George Burns, American actor, writer, and comedian, once said, “Happiness is having a large, loving, caring, close-knit family in another city.” The quote is humorous, but it also points out a problem many share around the holidays: How can the extended family gather and enjoy one another’s company without feeling the stress that sometimes comes from meshing different personalities?
Successful family gatherings include a spiritual concept of family, which starts with a better understanding of the relationship everyone in the world has in common with God, the one and only creator. Mary Baker Eddy, who discovered Christian Science, put it this way: “God is our Father and our Mother, our Minister and the great Physician: He is man’s only real relative on earth and in heaven” (“Miscellaneous Writings 1883-1896,” p. 151).
Humans see ancestry as shaped like a tree. Picture the large, solid trunk with the many branches representing relatives from the great, great, greats all the way up and out to that newborn niece or nephew who just added a new twig to the family tree. But God’s family isn’t best represented by the symbol of a tree at all.
The story of spiritual creation is laid out in the Bible in the first chapter of Genesis. When God finishes making all that has ever been made, He looks out at His creation – His family – and acknowledges that it’s very good (see Genesis 1:31). This account of creation puts God at the center of everything. The symbol of God’s family, then, is more like the sun than a tree. God is at the center, and all of His loved children are like the individual rays shining out from that one and only source. And since the Bible names God as Love itself, it follows that you and I and all of our extended family members are actually included in God’s family – with divine Love at the center (see I John 4:16).
I used these ideas several years ago when we had a family gathering at our home during the Christmas holidays. We were all playing a card game, and it seemed as if everyone was having fun. But suddenly one family member took offense at something I said or did – I wasn’t sure what. His reaction caught me totally off guard. He threw down his cards and stormed away from the table. Not understanding what had triggered his reaction – only knowing that it was directed at me – I also stormed off. I stomped up the stairs and slammed the door. But immediately, I knew that this wasn’t going to fix anything, and it absolutely wasn’t going to make for the happy holiday gathering we had planned.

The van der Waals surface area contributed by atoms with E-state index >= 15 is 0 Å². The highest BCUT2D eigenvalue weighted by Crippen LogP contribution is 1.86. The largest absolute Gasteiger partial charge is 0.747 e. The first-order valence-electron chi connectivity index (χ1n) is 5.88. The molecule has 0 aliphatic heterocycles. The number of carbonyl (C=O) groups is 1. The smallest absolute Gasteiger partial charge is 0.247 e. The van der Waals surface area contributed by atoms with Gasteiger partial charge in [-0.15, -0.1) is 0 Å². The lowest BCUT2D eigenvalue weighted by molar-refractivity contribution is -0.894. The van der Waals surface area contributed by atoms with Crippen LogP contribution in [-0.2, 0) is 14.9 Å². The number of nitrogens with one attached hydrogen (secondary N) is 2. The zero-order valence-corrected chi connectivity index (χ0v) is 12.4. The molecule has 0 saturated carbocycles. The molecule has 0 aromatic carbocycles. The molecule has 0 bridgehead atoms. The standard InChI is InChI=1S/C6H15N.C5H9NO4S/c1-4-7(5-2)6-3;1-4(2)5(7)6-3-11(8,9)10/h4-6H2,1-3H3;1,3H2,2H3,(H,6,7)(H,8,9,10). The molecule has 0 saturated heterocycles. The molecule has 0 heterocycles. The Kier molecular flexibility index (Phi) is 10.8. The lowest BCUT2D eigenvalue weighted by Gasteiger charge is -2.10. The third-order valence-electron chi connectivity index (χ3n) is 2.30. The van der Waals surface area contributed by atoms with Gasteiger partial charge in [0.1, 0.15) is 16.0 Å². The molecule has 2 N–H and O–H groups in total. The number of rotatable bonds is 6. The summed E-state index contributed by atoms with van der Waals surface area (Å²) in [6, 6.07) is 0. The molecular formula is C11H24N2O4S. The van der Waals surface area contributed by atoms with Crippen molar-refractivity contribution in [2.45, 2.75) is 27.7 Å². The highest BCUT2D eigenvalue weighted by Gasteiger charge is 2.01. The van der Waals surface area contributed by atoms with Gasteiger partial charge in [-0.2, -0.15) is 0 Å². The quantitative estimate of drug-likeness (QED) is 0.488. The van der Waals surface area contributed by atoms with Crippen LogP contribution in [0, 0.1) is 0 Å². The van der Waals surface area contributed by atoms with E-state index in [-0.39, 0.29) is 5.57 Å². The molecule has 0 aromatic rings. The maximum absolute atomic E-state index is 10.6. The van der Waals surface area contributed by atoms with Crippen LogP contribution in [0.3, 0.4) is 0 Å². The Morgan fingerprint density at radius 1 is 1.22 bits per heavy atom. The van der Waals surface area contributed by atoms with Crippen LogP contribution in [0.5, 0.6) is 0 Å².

What I really wanted right then was to let go of the tumultuous family tree concept of those gathered at our house, and trade it in for the spiritual view of God’s family – the one with Love right at the center. I knew it was the only way out of this awkward situation.
Away from anger and confusion, my thought shifted to divine Love, the true center of my family. Genuine affection replaced hard feelings, and I felt impelled by divine Love to go back downstairs. Just a few minutes had gone by, and I found this dear family member sitting alone in the living room. I put my hand on his shoulder and told him how much I loved that he was here in our home, and that if I had done anything to make him feel unwelcome or unloved, I was very sorry. He graciously accepted my apology, and as we hugged each other, all of the awkwardness evaporated. We have enjoyed many moments of kind affection for each other in the years since.
Mrs. Eddy wrote in the textbook of Christian Science, “[T]he material sense of personality yields to the incorporeal sense of God and man ... as one Father with His universal family, held in the gospel of Love” (“Science and Health with Key to the Scriptures,” pp. 576-577). We all can expect and insist on joyous family gatherings filled with grace, poise, and peace when we include everyone we know in the Love-centered family that God has created.